Report: Terrorism risk high for nuke shipments

By Mary Manning

October 16, 1997

Terrorism poses a much higher risk to high-level nuclear waste shipments to the proposed Yucca Mountain repository than the federal government has considered, according to a state report. Transportation expert Robert Halstead and criminal justice Professor James David Ballard, consultants for the Nevada Agency for Nuclear Projects, released the report Wednesday.

A nuclear accident or terrorism incident could contaminate eight acres for every 2,000 to 10,000 curies of radiation released, Halstead said.

With traffic choking the streets and freeways of Las Vegas and development booming, any nuclear route through the valley could be dangerous, the consultants said.

Nuclear Waste Task Force Director Judy Treichel said if Yucca Mountain, 90 miles northwest of Las Vegas, becomes the nation's nuclear dump, real estate agents will have to disclose transportation routes to home buyers.

In the event of an accident, radiation from cesium, strontium, cobalt-60, iodine-131 and plutonium would all have to be removed before people could return, the study said.

The 82-page report recommends further extensive tests by the Department of Energy and Nuclear Regulatory Commission.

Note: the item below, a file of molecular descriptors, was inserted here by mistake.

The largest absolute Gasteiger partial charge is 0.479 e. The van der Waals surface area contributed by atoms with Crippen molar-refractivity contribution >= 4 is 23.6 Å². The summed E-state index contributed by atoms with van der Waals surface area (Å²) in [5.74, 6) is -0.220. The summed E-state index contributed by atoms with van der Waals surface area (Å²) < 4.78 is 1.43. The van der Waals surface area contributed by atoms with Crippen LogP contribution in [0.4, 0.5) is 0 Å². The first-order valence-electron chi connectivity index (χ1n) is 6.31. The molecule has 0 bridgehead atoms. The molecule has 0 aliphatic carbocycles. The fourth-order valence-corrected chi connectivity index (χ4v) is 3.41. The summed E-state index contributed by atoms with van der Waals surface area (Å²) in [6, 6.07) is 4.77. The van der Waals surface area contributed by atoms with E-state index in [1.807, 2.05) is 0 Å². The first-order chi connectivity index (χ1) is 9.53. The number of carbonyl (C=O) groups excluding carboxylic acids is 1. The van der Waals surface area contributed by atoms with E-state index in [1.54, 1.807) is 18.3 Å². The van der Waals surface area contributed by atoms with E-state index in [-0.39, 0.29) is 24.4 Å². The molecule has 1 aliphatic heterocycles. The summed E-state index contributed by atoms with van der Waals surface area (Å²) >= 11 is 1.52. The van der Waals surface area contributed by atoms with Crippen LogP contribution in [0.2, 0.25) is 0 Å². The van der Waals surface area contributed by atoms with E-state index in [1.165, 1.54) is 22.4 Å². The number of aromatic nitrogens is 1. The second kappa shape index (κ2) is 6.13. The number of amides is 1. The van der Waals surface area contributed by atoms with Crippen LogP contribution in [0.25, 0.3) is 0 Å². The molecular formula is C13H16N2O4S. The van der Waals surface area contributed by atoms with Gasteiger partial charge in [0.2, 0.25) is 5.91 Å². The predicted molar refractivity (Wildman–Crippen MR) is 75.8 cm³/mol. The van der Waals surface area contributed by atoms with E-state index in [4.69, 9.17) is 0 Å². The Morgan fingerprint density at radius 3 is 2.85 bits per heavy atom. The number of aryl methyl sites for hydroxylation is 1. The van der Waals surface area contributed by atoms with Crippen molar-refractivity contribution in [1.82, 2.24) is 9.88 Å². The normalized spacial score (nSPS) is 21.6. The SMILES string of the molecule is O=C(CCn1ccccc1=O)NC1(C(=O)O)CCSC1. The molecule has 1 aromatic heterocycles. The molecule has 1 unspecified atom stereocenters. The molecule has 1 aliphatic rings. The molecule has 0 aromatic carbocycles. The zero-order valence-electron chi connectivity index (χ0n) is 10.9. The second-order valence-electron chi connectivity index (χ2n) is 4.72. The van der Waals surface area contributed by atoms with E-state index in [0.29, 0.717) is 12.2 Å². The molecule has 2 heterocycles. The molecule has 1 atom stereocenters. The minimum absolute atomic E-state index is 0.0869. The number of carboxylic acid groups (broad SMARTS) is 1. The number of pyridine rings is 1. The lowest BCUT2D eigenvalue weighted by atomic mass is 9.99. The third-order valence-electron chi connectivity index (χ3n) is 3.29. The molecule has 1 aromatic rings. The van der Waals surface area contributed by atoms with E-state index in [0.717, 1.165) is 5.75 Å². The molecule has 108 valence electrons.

"Shipping nuclear waste in rail cars is even scarier," Halstead said.

Since no federal agency requires that armed guards ride on trains carrying nuclear waste, the cars could travel normal freight and passenger routes.

Union Pacific Railroad has had trouble in the West tracking normal shipments of goods and there are gaps in communications due to mountains and deep valleys in several Western states. This makes rail routes particularly susceptible to terrorist attacks, according to the report.

Weapons that could open a 6-inch hole in a nuclear waste cask include M72 anti-tank launchers, the Superdragon anti-tank missile, the TOW anti-tank missile, the Milan anti-tank missile and the RPG-7 anti-tank weapon, used by guerrilla armies around the world, the study found.

Terrorists also might use remote-fired weapons because the technology has advanced so much in the past 10 years, Halstead said.

The report was released after a meeting in Las Vegas of the state's Commission on Nuclear Projects Commission.

Copyright 1997 LAS VEGAS SUN

Compliments of Proposition One Committee